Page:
Peter and Rosemary Grant received honorary degrees for their achievements in evolutionary biology in front of Ohio Wesleyan students, faculty and community members on Wednesday, April 18 in the Benes Rooms.
The Grants are British evolutionary biologists and professors emeriti at Princeton University.
They are most known for their work on Darwin’s finches on the Galápagos Island Daphne Major.
Since 1973, the Grants have spent six months of each year capturing, tagging and taking blood samples of the birds.
President Rock Jones welcomed and introduced the Grants and explained what an honorary degree involves.
“We are privileged and honored to have Peter and Rosemary Grant here with us at Ohio Wesleyan,” Jones said.
“On rare occasions the university bestows an honorary degree. This requires the whole faculty to be in agreement, and it is given to those who demonstrate the examples of scholarship and service that we want for our students.”
Jones said the Grants are leaders in evolutionary biology and their study of the finches in the Galápagos is a tribute to Charles Darwin.
He said that in light of their research and commitment to the scientific community, they will receive degrees titled Doctor of Science.
“In recognition of their service to the scientific community and their commitment to show how evolution works in real time, we bestow upon them the degree: Doctor of Science,” Jones said.
Upon the presentation of their degrees in traditional commencement regalia, the Grants received a standing ovation from the crowd.
Jed Burtt, professor of zoology, introduced the Grants before they presented their lecture in correspondence with the Clark Ornithological Lecture Series.
Burtt nominated the Grants after hearing them speak at Ornithology meetings.
“I’ve known them (the Grants) for a while, and I really wanted to bring them to Ohio Wesleyan, so finally having them here is the end of a lot of work,” Burtt said.
“I’ve published on the Galápagos, too, so it’s neat for me to have them here and spend time with them learning about their research. I think that honorary degrees are a great thing because they expand on what we have here.”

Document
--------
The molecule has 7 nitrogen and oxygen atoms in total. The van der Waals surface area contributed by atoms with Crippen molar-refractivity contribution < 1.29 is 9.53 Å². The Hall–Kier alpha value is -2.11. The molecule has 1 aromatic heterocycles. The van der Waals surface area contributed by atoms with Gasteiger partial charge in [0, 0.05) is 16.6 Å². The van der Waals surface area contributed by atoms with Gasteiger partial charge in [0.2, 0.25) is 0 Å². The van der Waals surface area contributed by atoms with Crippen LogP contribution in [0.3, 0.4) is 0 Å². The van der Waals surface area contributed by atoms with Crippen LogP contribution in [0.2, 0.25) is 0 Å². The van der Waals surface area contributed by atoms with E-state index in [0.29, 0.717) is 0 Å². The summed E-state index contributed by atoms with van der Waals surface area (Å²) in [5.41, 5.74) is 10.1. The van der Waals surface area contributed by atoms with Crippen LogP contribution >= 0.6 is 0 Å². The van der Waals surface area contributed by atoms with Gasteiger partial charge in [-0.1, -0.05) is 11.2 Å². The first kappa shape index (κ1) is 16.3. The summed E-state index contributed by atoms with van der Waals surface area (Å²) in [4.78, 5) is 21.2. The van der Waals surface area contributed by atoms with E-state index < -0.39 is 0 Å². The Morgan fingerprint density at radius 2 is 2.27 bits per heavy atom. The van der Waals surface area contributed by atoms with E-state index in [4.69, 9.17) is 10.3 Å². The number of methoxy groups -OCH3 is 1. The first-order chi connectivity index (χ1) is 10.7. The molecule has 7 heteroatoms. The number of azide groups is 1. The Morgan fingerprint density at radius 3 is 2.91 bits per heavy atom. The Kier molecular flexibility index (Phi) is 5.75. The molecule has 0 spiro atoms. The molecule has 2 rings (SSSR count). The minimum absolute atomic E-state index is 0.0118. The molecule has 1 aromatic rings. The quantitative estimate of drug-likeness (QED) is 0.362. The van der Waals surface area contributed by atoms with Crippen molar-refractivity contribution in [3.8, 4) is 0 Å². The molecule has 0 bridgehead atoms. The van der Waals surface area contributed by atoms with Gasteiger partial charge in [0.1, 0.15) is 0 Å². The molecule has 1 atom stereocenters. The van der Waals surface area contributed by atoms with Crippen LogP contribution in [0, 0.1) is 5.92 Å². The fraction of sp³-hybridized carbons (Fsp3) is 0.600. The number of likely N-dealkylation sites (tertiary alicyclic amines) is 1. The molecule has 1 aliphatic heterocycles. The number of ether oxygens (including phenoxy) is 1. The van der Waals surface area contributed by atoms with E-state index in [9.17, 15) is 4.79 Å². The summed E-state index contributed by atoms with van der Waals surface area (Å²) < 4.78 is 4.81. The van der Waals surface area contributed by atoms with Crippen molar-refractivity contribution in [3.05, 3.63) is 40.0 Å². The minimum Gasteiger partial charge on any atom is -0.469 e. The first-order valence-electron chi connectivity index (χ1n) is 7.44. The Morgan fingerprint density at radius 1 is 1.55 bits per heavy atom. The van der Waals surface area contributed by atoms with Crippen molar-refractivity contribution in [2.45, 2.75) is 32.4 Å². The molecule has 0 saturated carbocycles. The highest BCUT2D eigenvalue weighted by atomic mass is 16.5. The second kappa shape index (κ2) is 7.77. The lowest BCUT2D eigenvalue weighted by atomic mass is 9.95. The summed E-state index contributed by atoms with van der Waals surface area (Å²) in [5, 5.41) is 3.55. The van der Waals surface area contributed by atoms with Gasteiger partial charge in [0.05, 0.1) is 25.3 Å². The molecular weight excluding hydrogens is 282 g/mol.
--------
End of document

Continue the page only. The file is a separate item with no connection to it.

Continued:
Peter Grant first spoke about their research and showed a video to give an idea of how they did their research on the island of Daphne Major.
Rosemary Grant then finished the lecture by elaborating on their findings and explaining what is next in their research.
She closed by thanking everyone for the honorary degrees.
“On behalf of Peter and I, I would like to thank everyone for the honor you have given us to make us an honorary part of your community,” she said.
The Grants received a second standing ovation following the lecture. Afterwards there was a reception at which the Grants autographed the lecture pamphlets and other pieces of their work.
Peter Grant said receiving the degrees was an unexpected “terrific honor”.
“When one does research biology you only hope that your research ends well,” he said. “When you do receive an award, you can’t help but thank everyone who helped to make the research possible, everyone who provided funding, and of course, lady luck.”
Peter was made a Fellow of the Royal Society in 1987; Rosemary followed in 2007. In 2008 both were among the thirteen recipients of the Darwin-Wallace Medal, presented every 50 years by the Linnean Society of London.
In 2009, they won the annual Kyoto Prize in basic sciences, an international award honoring significant contributions to the scientific, cultural and spiritual betterment of mankind.